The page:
Does This Label Make My Butt Look Fat?

There’s a battle brewing between the food industry and government over something that could have a major impact on your diet…the food label. I call it “shock and awe” versus “flattery will get you everywhere.”

Here’s what’s up. One of the best things you can do to improve your diet is to buy healthier foods, and the food label (if you use it!) is the one tool that can make that happen, whether you’re at the grocery store or restaurant.

Unfortunately, most Americans read  Nutrition Facts about as often as they read user’s manuals or the fine-print on their credit card bills. But some experts believe (me included) that the reason we don’t read labels is because they’re too confusing and not easily translating into anything practical…like what this all means for my meals and feeding a family.

To make the labels more user-friendly to encourage healthier shopping and eating, the Centers for Disease Control, Food and Drug Administration and Institute of Medicine are working to devise a new food label. At the same time, the food industry is creating its own strategies for marketing nutrition on packages.

The problem: The food industry wants to accentuate the positive (Get it? Put a lid on the junk in the trunk) while the government health administrations want to take a “shock and awe” approach and scare us silly over the ginormous calories, heart-clogging sat fat ( fatty asses acids) and stroke-inducing sodium levels in what we’re about to buy.

I’m a label skimmer, and thankfully have the skills put the numbers on food labels into perspective. But I get lazy and often am gob-smacked and embarrassed when I more closely inspect some of the cereals and crackers in my pantry and find that they’re loaded with sugar and saturated fat, respectively.

Most people, like those who aren’t dietitians or nutritionists, don’t know a DV from the DMV, so how can we really use the nutrition jargon on labels to make healthier choices?

So, in order to help simplify the Nutrition Facts panel and food labels in general, I asked dietitians what is the one thing they recommend you look for on a food label before purchasing it. According to the nutrition experts, here’s  the top five, in order of importance:

1 and 2. Serving Size & Servings Per Package: Without looking at what a “serving” is supposed to be in the package, everything else on the label is irrelevant. This is the one thing that most consumers completely overlook until they realize that they just ate two, 450-calorie servings of pizza.  Oops.

Many packages appear like they would serve one, may have two or more portions. (This is one of the pet peeves of the FDA and IOM have about current packages that they want to change.) Having “servings per package” and “calories per package” boldly present on the front panel would help solve this issue.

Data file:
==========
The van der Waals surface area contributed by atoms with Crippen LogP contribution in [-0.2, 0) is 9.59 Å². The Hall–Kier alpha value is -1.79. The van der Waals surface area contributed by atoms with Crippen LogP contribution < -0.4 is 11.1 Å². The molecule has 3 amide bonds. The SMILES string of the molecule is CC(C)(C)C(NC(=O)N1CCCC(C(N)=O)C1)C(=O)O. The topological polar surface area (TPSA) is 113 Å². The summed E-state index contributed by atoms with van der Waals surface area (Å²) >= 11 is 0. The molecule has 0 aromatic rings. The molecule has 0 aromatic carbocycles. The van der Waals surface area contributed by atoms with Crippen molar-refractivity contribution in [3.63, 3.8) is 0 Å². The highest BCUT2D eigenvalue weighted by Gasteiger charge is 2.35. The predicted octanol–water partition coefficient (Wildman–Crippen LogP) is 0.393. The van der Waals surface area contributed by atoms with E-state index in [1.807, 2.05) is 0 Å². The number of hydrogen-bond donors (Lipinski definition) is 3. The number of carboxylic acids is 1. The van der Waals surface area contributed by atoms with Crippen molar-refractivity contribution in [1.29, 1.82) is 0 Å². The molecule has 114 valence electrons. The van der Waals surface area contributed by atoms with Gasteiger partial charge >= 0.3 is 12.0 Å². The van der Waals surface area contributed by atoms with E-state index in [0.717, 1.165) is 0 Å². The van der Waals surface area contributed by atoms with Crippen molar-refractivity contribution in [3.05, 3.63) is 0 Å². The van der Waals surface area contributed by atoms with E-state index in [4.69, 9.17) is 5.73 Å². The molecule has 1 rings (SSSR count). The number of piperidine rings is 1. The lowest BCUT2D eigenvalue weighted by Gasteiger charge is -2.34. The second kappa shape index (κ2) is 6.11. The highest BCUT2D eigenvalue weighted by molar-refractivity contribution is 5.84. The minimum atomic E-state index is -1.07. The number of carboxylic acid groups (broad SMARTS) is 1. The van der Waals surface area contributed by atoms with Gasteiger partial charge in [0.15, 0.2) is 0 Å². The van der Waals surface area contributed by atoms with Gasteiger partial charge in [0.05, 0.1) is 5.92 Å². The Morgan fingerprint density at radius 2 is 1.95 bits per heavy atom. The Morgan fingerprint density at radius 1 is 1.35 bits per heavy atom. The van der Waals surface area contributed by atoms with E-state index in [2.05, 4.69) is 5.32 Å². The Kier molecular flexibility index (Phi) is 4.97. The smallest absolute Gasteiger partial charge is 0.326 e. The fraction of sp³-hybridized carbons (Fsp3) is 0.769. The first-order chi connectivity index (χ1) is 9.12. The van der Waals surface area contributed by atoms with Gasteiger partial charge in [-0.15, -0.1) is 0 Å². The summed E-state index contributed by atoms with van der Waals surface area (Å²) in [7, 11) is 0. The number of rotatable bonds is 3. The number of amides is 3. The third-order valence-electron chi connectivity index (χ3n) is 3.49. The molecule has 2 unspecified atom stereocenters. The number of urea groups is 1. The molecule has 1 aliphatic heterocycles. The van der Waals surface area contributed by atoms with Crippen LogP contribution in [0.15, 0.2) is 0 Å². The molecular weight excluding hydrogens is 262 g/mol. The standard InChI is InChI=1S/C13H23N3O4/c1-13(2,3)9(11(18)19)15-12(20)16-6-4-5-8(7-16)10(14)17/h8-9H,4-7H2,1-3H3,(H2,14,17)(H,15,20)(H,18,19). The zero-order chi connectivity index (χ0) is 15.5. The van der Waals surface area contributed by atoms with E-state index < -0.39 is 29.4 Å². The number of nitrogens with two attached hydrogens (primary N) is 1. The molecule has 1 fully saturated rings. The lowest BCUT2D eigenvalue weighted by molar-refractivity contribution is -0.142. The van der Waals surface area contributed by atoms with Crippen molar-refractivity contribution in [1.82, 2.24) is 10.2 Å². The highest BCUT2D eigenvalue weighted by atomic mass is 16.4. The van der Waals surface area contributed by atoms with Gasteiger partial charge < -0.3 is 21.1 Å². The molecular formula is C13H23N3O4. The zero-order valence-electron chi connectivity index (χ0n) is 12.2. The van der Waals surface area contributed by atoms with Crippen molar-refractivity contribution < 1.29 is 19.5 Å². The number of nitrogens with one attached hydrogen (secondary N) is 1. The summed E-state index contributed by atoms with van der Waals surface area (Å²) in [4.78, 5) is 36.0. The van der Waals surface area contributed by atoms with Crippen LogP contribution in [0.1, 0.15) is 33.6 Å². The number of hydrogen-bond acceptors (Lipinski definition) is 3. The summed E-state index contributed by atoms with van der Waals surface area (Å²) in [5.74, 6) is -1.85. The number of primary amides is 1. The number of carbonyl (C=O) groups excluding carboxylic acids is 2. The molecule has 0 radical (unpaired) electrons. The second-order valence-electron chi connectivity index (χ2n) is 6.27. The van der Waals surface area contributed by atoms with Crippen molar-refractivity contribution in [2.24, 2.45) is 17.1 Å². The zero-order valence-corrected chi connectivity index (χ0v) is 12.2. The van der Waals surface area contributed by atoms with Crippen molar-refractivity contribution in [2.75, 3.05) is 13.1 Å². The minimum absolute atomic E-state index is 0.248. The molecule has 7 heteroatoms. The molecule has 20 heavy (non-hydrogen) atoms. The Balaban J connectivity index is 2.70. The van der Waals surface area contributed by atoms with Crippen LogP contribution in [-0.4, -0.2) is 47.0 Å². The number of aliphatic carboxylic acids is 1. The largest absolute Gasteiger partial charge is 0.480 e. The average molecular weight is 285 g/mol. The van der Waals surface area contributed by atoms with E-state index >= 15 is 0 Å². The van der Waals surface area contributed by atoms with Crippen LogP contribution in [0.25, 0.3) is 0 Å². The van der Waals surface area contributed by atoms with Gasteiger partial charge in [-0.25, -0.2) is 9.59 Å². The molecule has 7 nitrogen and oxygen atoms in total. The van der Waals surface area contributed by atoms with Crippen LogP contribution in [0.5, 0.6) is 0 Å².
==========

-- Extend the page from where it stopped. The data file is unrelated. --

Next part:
3.Calories: That’s obvious. Many of us are overweight and virtually everyone has to be aware of calories, so be sure to look at it before buying.  As a general rule, consider that meals should be 450-650 calories and snacks less than 200 calories.

4. Saturated Fat: Try to choose foods that provide low numbers for saturated fat. Most women need no more than 15-17 grams sat fat per day. Full-fat cheese is the number one source in the US diet, followed by pizza so keep that in mind.

5.Sodium: You’ll quickly find out that the less processed a food, the lower the sodium will be. Watching sodium will automatically improve your diet as you’ll be eating more foods that are less processed or naturally fresh and sodium-free.

Happy label reading!



  1. says

    Great post! Only thing I would add, which I’m surprised you don’t have on here, is ingredients. It’s so important for people to look at the ingredients to see what is actually in the food they are buying. Can they pronounce the ingredients? Do they know what they are? What are the first 3 ingredients listed? (Those are the main ingredients in the product and in the food in the highest volume). These are important questions for consumers to ask themselves when shopping!
    – Jessica Fishman Levinson, MS, RD, CDN

  2. says

    Indeed Julie great post! And Jessica I definitely agree with you when looking at the entire package – the ingredient list is very important. But I think Julie was trying to id the most important points on just the Nutrition Facts panel itself. Nicely done!

  3. says

    A few things to consider…

    If it has a nutritional label, it’s probably in a box/bag/can, probably won’t go bad (ever really) and if it doesn’t go bad, well I wouldn’t recommend eating it. Exceptions? few and far….=) Pura Vida

  4. Drarka says

    One of my big pet peeves is trying to compare two things like cereals in store. No two boxes has the same serving size! This makes it very hard to compare between two different brand. I think serving sizes of things like that should be normalized. Since all the fat/carbs/proteins are given in grams, a serving of cereal should always be for example given as 100g with a volume equivalent in cups for people to have a better idea of what it represents (its easier for people to visualize volume than mass). It would be easy to compare a cereal with 5g of fat per 100g serving to an other with 15g of fat for the same serving size.

  5. AshleyF says

    One of the issues I have when reading labels is the daily value percentage. How do I know what range I should be in? For example, I read somewhere that less than 20% (sodium for example) is a good goal. Is that a good estimate for most foods when it comes to the fat and sodium?

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